Group Sustainability and Environment Manager, Jonathan Newton, offers tips for tenants during a heatwave.

Looking after yourselves and others

Most of us can enjoy the hot weather when it arrives, and can deal with some uncomfortable sleeping conditions.

Although the heat can affect anyone, some people are particularly vulnerable to heat and for them a hot home can worsen existing health conditions.

Look out for those who may struggle to keep themselves cool and  hydrated during this time such as older people, those with underlying conditions, those who live alone, and pets. Please make sure they are aware of how they can keep themselves protected from the warm weather.

Homes more prone to overheating include:

• Flats on the top floor

• Flats with opening windows on just one side

• Little shading (external or internal)

• Large unshaded east, west or south-facing windows

• Located in a densely built-up urban area with little green space nearby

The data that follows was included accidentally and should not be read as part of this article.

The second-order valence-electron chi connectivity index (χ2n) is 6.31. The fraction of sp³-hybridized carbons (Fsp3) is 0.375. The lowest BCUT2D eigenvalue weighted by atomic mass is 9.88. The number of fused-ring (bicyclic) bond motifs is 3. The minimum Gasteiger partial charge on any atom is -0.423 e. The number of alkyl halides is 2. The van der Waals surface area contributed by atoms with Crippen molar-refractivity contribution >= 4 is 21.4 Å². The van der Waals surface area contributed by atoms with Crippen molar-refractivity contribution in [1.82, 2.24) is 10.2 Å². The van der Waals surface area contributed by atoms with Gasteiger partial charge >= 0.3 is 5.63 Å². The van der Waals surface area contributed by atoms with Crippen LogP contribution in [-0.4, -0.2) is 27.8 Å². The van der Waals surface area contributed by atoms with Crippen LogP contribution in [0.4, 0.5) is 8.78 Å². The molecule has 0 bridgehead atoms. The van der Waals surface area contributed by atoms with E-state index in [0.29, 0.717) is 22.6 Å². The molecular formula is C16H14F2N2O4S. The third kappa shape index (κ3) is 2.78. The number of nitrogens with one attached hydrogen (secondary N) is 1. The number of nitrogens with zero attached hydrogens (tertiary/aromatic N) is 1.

• Restricted opening of windows.

Tenants and residents who may be at higher risk of ill health from overheating:

• Older, especially over 75 years of age

• Children, especially under four years of age

• Live alone and/or socially isolated

• Long-term health condition (particularly heart and breathing problems)

• On multiple medications

• Reduced mobility and/or ability to look after themselves

• Difficulty adapting their behaviour in warmer weather (for example, due to dementia or alcohol/drug misuse issues)

• At home during the hottest part of the day (for example, small children or home workers).

Take action in hot weather

• Keep yourself hydrated and find shade where possible when UV rays are strongest, between 11am and 3pm

• Shade or cover windows exposed to direct sunlight, external shutters or shades are very effective, while internal blinds or curtains are less effective but cheaper and easier to install

• Take a break from the heat by moving to a cooler part of the house (especially for sleeping)

• Remember that it may be cooler outside in the shade or in a public building (such as places of worship, local libraries or supermarkets); consider a visit as a way of cooling down

• Open windows (when it is safe to do so) when the air feels cooler outside than inside, for example, at night. Try to get air flowing through the home by opening windows on two side of the house

• Check that central heating is turned off

• Turn off lights and electrical equipment that is not in use.


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